Survival Of Suckler Herd Down To Retailers

UK - Cattle currently moving through the beef production chain are already being sold onto a market which is becoming increasingly nervous about the impact of shorter food supplies and soaring world prices.
calendar icon 8 March 2011
clock icon 3 minute read

The National Beef Association believes retailers still have to show they are aware that old rule books are about to be torn up – and seek out ways of maintaining UK cattle numbers over a period of global and domestic supply trauma.

“Beef cannot be produced in the UK at current volumes in future unless there is a quantum leap in farm income – and all the signposts, on every trading stage, are already saying the world has no spare beef while at the same time it is abundantly clear that more people will be demanding to eat it globally with every year that passes,” points out NBA director, Kim Haywood.

“This Association has for years warned that corporate myopia over persistent in store under-pricing could result in the domestic beef industry being almost totally dismantled if the majority of farmers are forced, through persistent loss making, to give up production.”

“That time has arrived at almost exactly the same time that surplus beef on the world market has vanished. So if retailers do not move quickly, and accept there has to be an immediate, and dramatic, lift in ex-farm cattle prices, they will either have to manage their businesses without beef or assist, later, in the re-construction of a domestic production chain that has been unnecessarily dismantled.”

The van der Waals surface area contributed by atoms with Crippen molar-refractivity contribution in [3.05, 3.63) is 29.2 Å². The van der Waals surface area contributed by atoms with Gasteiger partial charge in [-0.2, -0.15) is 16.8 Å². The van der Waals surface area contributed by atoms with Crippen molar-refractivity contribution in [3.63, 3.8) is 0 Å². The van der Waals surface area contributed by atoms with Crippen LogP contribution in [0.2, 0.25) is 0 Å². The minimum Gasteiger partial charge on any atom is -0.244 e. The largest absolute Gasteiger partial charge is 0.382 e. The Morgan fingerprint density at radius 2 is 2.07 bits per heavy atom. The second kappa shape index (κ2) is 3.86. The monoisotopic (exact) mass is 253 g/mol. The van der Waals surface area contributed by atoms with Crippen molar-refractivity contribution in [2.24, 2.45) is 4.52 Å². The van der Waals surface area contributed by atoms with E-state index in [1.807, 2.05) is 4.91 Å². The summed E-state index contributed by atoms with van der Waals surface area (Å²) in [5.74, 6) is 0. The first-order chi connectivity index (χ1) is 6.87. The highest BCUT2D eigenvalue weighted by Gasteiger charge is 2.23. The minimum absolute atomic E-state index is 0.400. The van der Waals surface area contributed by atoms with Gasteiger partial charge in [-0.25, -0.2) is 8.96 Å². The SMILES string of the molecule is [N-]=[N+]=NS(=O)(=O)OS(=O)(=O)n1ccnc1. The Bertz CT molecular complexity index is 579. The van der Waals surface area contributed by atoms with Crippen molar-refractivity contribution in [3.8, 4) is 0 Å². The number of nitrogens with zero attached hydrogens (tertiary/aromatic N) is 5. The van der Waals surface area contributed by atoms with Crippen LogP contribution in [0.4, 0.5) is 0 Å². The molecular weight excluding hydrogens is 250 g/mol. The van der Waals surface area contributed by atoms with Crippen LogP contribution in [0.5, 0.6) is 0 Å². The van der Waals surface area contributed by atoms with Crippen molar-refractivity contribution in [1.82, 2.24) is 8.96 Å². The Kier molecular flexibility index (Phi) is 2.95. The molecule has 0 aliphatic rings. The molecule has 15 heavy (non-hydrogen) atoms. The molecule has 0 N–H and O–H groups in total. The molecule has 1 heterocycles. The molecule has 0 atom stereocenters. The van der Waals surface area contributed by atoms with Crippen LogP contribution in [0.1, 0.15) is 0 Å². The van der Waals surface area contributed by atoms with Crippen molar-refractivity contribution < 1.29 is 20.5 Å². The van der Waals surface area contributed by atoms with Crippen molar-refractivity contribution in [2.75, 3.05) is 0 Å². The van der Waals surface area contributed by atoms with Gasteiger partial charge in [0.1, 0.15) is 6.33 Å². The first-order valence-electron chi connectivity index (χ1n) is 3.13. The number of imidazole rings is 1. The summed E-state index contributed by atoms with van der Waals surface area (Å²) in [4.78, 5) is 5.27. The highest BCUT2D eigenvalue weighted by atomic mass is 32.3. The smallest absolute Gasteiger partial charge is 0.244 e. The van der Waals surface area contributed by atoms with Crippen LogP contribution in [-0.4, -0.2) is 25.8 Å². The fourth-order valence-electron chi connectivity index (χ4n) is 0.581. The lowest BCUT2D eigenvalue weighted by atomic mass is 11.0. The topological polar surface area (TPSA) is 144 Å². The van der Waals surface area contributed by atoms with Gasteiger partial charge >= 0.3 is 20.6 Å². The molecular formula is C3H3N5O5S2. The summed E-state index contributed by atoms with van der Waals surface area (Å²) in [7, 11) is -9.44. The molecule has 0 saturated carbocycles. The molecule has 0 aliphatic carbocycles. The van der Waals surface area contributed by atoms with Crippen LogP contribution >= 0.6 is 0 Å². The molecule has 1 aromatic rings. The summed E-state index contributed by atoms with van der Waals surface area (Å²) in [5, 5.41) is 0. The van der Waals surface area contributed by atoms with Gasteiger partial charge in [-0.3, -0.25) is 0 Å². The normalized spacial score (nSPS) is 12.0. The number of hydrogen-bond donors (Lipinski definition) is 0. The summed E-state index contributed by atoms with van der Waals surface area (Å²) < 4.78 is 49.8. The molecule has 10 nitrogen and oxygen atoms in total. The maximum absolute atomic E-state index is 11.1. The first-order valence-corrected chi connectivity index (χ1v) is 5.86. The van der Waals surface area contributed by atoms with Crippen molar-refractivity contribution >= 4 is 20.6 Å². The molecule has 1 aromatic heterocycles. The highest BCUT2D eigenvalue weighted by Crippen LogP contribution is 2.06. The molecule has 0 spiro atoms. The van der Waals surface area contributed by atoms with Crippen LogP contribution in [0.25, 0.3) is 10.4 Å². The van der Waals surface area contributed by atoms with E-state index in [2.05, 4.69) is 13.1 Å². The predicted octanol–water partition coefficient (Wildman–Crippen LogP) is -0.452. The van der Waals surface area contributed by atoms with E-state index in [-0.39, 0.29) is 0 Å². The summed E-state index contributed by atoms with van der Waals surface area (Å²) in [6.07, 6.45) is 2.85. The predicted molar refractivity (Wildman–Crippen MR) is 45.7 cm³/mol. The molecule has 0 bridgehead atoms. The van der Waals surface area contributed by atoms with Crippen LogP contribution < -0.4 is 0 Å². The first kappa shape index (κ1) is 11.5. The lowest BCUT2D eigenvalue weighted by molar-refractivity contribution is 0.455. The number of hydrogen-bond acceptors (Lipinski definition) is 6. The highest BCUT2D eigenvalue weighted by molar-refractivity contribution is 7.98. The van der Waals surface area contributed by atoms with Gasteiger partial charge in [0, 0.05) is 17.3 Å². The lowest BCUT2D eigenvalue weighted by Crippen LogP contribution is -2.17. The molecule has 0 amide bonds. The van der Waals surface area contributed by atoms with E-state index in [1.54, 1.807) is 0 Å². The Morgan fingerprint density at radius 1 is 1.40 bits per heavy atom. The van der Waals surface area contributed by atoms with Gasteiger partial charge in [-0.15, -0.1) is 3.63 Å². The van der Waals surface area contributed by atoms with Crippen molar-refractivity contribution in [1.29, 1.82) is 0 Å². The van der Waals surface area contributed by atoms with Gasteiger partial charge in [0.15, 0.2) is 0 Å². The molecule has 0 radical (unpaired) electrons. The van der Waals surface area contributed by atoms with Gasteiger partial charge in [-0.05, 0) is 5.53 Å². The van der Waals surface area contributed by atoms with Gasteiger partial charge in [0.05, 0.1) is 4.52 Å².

The NBA is certain that the 37.5 per cent hike in farm fuel costs over the last 12 months, coupled with a doubling in world wheat prices and a 50.7 per cent lift in gas values (which govern compound fertiliser prices) will persuade hundreds, if not thousands, of previously hesitant suckled calf breeders, and finishers, to throw in the towel.

“A critical point has been reached. Breeders, almost to a man, are saying they cannot continue unless they earn more from the market and finishers have made it clear that unless slaughter cattle prices rise dramatically they will not be able to pay more for suckled calves and store cattle,” explained Ms Haywood.

“This year will be a turning point. Tightening world, EU, and domestic supplies mean cull cows are averaging 200p a kilo and relatively ordinary beef cows are making £800 a head.”

“The Argentine breeding herd has already all but disappeared because breeders were unable to resist the temptation to cash in loss making females and it has just been confirmed that in January there was a 44 per cent, year on year, leap in British cull cow disposals.”

“This justifies fears that if there are no radical improvements in domestic prices a huge proportion of the UK’s breeding herd will take the same route as the Argentine herd already has done, and be sent to the abattoir and not to the bull this summer.”

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